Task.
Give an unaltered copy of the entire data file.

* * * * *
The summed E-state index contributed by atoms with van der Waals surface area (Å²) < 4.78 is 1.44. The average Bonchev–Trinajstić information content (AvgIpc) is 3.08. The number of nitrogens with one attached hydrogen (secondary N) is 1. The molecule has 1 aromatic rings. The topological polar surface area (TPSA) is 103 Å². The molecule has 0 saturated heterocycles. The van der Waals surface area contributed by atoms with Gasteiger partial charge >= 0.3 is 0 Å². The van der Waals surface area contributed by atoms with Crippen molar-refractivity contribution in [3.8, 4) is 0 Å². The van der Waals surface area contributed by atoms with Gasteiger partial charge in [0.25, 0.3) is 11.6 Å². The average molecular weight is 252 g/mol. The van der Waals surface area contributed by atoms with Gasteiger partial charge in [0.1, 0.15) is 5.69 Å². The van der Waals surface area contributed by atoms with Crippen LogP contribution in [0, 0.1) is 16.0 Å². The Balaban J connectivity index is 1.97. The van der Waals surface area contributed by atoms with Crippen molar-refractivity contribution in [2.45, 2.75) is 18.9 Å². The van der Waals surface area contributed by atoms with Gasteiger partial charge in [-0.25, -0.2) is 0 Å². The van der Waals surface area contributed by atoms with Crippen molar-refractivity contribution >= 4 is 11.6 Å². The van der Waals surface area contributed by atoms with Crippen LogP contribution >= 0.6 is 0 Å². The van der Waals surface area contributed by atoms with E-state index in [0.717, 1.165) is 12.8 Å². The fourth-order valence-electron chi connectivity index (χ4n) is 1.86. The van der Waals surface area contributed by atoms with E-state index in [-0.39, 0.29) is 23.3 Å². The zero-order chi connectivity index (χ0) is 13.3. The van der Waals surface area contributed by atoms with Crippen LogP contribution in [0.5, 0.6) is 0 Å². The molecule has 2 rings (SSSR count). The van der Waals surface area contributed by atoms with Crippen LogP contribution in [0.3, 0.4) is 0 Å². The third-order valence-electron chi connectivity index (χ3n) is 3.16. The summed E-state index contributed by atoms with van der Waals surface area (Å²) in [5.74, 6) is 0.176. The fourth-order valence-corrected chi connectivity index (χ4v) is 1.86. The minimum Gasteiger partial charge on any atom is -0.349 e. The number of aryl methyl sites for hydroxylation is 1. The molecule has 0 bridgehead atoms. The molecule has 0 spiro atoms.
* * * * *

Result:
The summed E-state index contributed by atoms with van der Waals surface area (Å²) < 4.78 is 1.44. The average Bonchev–Trinajstić information content (AvgIpc) is 3.08. The number of nitrogens with one attached hydrogen (secondary N) is 1. The molecule has 1 aromatic rings. The topological polar surface area (TPSA) is 103 Å². The molecule has 0 saturated heterocycles. The van der Waals surface area contributed by atoms with Gasteiger partial charge >= 0.3 is 0 Å². The van der Waals surface area contributed by atoms with Crippen molar-refractivity contribution in [3.8, 4) is 0 Å². The van der Waals surface area contributed by atoms with Gasteiger partial charge in [0.25, 0.3) is 11.6 Å². The average molecular weight is 252 g/mol. The van der Waals surface area contributed by atoms with Gasteiger partial charge in [0.1, 0.15) is 5.69 Å². The van der Waals surface area contributed by atoms with Crippen LogP contribution in [0, 0.1) is 16.0 Å². The Balaban J connectivity index is 1.97. The van der Waals surface area contributed by atoms with Crippen molar-refractivity contribution in [2.45, 2.75) is 18.9 Å². The van der Waals surface area contributed by atoms with Gasteiger partial charge in [-0.25, -0.2) is 0 Å². The van der Waals surface area contributed by atoms with Crippen molar-refractivity contribution >= 4 is 11.6 Å². The van der Waals surface area contributed by atoms with Crippen LogP contribution >= 0.6 is 0 Å². The van der Waals surface area contributed by atoms with E-state index in [0.717, 1.165) is 12.8 Å². The fourth-order valence-electron chi connectivity index (χ4n) is 1.86. The van der Waals surface area contributed by atoms with E-state index in [-0.39, 0.29) is 23.3 Å². The zero-order chi connectivity index (χ0) is 13.3. The van der Waals surface area contributed by atoms with Crippen LogP contribution in [0.5, 0.6) is 0 Å². The molecule has 2 rings (SSSR count). The van der Waals surface area contributed by atoms with Crippen LogP contribution in [0.3, 0.4) is 0 Å². The third-order valence-electron chi connectivity index (χ3n) is 3.16. The summed E-state index contributed by atoms with van der Waals surface area (Å²) in [5.74, 6) is 0.176. The fourth-order valence-corrected chi connectivity index (χ4v) is 1.86. The minimum Gasteiger partial charge on any atom is -0.349 e. The number of aryl methyl sites for hydroxylation is 1. The molecule has 0 bridgehead atoms. The molecule has 0 spiro atoms.